My briefcase has a three-number combination lock, but I have forgotten the combination. I remember that there's a 3, a 5 and an 8. How many possible combinations are there to try?

There are nine teddies in Teddy Town - three red, three blue and three yellow. There are also nine houses, three of each colour. Can you put them on the map of Teddy Town according to the rules?

In Sam and Jill's garden there are two sorts of ladybirds with 7 spots or 4 spots. What numbers of total spots can you make?

Frances and Rishi were given a bag of lollies. They shared them out evenly and had one left over. How many lollies could there have been in the bag?

In this problem it is not the squares that jump, you do the jumping! The idea is to go round the track in as few jumps as possible.

This train line has two tracks which cross at different points. Can you find all the routes that end at Cheston?

My coat has three buttons. How many ways can you find to do up all the buttons?

In this maze of hexagons, you start in the centre at 0. The next hexagon must be a multiple of 2 and the next a multiple of 5. What are the possible paths you could take?

El Crico the cricket has to cross a square patio to get home. He can jump the length of one tile, two tiles and three tiles. Can you find a path that would get El Crico home in three jumps?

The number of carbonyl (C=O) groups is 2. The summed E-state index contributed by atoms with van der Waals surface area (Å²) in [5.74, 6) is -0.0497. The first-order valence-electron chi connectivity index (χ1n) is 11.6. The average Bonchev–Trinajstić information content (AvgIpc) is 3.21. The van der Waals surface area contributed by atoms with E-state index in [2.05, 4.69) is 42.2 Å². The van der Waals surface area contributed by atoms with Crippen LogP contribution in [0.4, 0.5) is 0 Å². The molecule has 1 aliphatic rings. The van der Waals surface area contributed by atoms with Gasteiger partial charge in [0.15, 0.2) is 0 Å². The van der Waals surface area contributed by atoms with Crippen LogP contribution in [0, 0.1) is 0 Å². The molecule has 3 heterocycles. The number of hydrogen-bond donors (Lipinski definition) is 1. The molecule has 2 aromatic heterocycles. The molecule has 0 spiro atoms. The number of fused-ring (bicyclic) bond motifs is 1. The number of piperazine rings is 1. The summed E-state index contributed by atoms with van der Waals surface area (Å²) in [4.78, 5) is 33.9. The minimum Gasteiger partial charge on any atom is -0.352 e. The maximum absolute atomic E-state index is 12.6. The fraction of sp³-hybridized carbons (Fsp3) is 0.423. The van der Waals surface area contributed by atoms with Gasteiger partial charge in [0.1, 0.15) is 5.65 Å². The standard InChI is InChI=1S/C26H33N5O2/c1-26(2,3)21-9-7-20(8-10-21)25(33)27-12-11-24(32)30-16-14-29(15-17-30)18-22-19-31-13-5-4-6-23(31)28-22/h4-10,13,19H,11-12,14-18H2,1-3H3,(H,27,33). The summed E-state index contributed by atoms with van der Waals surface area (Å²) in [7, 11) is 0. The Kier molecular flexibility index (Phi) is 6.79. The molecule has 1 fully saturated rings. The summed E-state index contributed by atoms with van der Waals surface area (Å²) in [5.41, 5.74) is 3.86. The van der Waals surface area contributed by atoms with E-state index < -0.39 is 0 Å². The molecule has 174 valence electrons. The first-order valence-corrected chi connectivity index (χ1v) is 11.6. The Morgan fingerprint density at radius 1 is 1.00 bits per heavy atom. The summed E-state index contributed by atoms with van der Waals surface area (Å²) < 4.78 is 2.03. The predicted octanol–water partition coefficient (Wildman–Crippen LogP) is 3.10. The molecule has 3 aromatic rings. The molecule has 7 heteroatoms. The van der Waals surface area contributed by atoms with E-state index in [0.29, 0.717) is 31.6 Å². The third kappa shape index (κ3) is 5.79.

Start with three pairs of socks. Now mix them up so that no mismatched pair is the same as another mismatched pair. Is there more than one way to do it?

Seven friends went to a fun fair with lots of scary rides. They decided to pair up for rides until each friend had ridden once with each of the others. What was the total number rides?

Here are four cubes joined together. How many other arrangements of four cubes can you find? Can you draw them on dotty paper?

Place eight dots on this diagram, so that there are only two dots on each straight line and only two dots on each circle.

Sitting around a table are three girls and three boys. Use the clues to work out were each person is sitting.

Can you use the information to find out which cards I have used?

Kate has eight multilink cubes. She has two red ones, two yellow, two green and two blue. She wants to fit them together to make a cube so that each colour shows on each face just once.

Arrange 9 red cubes, 9 blue cubes and 9 yellow cubes into a large 3 by 3 cube. No row or column of cubes must contain two cubes of the same colour.

Tom and Ben visited Numberland. Use the maps to work out the number of points each of their routes scores.

These activities lend themselves to systematic working in the sense that it helps if you have an ordered approach.

What can you say about these shapes? This problem challenges you to create shapes with different areas and perimeters.

What is the greatest number of counters you can place on the grid below without four of them lying at the corners of a square?

Using all ten cards from 0 to 9, rearrange them to make five prime numbers. Can you find any other ways of doing it?